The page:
- Category: Theory
- Created on Thursday, 28 January 2010 12:32
- Written by Nando Sims
"In the world’s current economic crisis, reformist politics is no longer possible. Any 'political mechanism' someone might try to use [within the official political system], would lead to betrayal within a year… Everywhere in the world, any wish for “change” or reform now pushes events immediately toward military coup. Look at Honduras. People’s war is the only way -- now more than ever."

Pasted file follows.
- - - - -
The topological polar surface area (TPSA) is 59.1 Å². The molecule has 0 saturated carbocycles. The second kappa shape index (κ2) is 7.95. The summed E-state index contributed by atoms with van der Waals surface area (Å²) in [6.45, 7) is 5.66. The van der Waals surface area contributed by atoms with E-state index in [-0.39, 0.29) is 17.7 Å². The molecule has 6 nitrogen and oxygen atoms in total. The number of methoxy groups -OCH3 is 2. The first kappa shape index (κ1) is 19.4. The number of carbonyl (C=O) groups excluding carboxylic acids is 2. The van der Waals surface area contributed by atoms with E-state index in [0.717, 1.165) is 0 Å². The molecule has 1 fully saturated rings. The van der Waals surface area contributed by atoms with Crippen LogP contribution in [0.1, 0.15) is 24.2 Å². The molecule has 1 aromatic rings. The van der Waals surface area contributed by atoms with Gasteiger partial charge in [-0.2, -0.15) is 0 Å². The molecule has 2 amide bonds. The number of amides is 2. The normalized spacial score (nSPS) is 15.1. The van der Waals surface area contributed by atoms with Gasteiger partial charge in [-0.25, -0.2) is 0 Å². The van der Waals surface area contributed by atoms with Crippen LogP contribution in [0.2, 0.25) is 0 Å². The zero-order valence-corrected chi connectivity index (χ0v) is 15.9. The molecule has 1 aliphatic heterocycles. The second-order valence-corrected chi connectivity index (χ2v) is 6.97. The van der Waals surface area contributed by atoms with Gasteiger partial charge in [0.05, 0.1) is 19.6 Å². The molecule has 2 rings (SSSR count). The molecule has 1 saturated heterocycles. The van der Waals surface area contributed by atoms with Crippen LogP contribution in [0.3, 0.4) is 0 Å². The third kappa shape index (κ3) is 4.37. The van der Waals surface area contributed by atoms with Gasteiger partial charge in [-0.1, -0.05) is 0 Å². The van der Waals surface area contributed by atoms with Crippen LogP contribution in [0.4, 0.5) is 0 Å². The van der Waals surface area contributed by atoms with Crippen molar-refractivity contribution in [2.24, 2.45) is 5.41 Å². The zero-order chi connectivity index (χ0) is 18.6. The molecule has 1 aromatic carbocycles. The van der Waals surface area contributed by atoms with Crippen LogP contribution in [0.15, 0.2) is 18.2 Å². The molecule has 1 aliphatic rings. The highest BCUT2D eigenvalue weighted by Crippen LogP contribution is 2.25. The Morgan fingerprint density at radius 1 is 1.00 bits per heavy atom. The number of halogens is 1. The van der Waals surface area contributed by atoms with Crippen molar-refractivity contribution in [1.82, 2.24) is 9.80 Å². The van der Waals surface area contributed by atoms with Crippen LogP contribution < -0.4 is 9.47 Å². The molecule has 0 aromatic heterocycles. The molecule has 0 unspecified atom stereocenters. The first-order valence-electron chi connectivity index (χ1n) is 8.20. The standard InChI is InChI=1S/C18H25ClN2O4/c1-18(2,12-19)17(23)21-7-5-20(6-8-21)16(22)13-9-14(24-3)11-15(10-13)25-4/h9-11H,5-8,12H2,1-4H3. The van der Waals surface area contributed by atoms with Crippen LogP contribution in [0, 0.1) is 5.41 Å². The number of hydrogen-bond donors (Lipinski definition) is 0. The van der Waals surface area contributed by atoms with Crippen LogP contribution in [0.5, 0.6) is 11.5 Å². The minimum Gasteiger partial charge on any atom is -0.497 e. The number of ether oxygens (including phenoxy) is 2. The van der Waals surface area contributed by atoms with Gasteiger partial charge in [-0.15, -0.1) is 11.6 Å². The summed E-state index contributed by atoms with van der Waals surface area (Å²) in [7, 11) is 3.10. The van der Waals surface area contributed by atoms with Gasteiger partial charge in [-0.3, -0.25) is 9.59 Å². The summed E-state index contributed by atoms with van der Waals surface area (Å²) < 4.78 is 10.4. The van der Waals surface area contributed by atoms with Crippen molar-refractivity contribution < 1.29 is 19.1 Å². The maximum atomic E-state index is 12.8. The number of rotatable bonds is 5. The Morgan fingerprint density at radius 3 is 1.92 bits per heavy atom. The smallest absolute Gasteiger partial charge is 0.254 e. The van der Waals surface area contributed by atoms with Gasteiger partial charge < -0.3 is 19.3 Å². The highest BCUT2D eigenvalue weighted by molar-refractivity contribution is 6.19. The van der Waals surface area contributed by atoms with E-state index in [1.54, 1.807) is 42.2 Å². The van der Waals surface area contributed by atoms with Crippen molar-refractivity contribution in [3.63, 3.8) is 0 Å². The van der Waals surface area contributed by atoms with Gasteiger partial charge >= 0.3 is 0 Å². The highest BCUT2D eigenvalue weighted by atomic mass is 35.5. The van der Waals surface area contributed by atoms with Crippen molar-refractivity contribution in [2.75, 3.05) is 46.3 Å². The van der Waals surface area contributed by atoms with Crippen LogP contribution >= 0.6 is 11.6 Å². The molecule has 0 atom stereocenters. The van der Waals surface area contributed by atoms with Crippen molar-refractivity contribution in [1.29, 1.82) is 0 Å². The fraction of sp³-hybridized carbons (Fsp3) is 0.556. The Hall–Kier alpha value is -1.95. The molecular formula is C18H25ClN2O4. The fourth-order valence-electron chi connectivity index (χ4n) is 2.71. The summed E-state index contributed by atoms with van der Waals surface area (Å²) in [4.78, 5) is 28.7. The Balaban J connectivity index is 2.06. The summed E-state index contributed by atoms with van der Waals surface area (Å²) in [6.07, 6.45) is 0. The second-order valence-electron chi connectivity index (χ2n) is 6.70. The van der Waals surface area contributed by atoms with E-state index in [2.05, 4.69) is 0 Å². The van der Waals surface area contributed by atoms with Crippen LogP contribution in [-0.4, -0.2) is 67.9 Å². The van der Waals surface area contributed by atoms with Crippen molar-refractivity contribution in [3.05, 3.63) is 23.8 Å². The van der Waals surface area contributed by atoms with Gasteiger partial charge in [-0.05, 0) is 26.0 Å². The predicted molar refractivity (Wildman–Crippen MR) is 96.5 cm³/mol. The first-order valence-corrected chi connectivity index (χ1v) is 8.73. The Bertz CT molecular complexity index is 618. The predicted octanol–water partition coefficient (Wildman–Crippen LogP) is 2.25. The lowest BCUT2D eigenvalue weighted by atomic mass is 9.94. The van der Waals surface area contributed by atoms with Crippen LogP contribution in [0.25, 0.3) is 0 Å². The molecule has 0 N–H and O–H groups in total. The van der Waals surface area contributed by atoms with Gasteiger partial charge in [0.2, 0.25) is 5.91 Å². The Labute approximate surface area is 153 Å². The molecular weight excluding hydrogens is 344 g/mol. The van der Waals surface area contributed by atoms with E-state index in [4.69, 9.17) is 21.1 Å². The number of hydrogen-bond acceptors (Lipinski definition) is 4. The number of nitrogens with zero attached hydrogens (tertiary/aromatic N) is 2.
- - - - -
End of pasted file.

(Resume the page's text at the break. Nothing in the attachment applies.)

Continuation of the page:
I answered: This kind of “inevitabilist” thinking doesn't requires much specific analysis -- all kinds of assertions ("everywhere in the world") can be made constructed upon one or two underlying assumptions.. Many times in the last century, communists have announced that the system was in such extreme crisis that reform was now impossible. This is the essence of the theory of a "General Crisis" of capitalism -- promoted by the Comintern during the Great Depression. It was argued that capitalism no longer had the room or the flexibility to change (or grant “reforms”) -- and so every desperate struggle for survival had now become inherently revolutionary. And any strategy of fighting for reforms was now ridiculous, inherently sterile and ultimately counterrevolutionary. Supporters of the General Crisis Theory said that monopoly capitalism was now tending toward fascism (in the 1930s) and was laying down its previous (competitive capitalist) banner of bourgeois democracy. It was even said that the social-democrats of Europe had literally become social-fascists and were (because of the crisis and the logic of bourgeois politics) the twin of the actual fascists. All of this was a mistaken, mechanical and reductionist. Politics based on such thinking proved to be quite disconnected from reality. In fact capitalism proved far more flexible and resilient than the “theory of general crisis” allowed. Lenin had called imperialism "moribund" -- but the system was not literally moribund in the sense that it was in some more-or-less permanent death spiral with little chance of restructuring, innovation or temporary recovery based on restructuring. Methodologically, it is always dangerous to base your politics on schematic deductions from single basic assumption (especially if that assumption is also a false one). More: It is not true that no reformist politics is possible. In fact, reformist politics will remain possible throughout the existence of capitalism (and reformist politics will even be possible after socialist revolution has captured power). I am not saying that reformist politics is correct (au contraire)— and i am not saying that reformist politics will successfully solve the problems of the people. But it will not be impossible to embrace or pursue -- in part because capitalist forces will not just "use the stick" but will also try to draw the people into various forms of restructuring and cooptation. It is highly mechanical to assume that the “ground has been cut out from under” reformism in some absolute way. Capitalism has proven capable of coopting people and granting concessions — even in the depths of crisis. Look at the history of FDR’s New Deal. It is even true that under fascism, conditions have sometimes improved for people, and there have been cooptive mechanisms for drawing people into support of fascist regimes. I.e. fascist regimes have never been simply open terrorism by the state — They have always had more complex mechanisms and political dynamics. If you base your politics on sweeping (and false) assumptions — if you assume that the people will “flop over on your plate” simply because of the objective conditions, if you assume that reformist politics will (in simple and inevitable ways) expose itself as counterrevolutionary…. you will quickly be frustrated and embarrassed by the real-world functioning of politics and economics. and you will also (specifically) underestimate the real need for political work — exposure, analysis, organization, organizing and leading struggle, and more.... SLP writes, for example,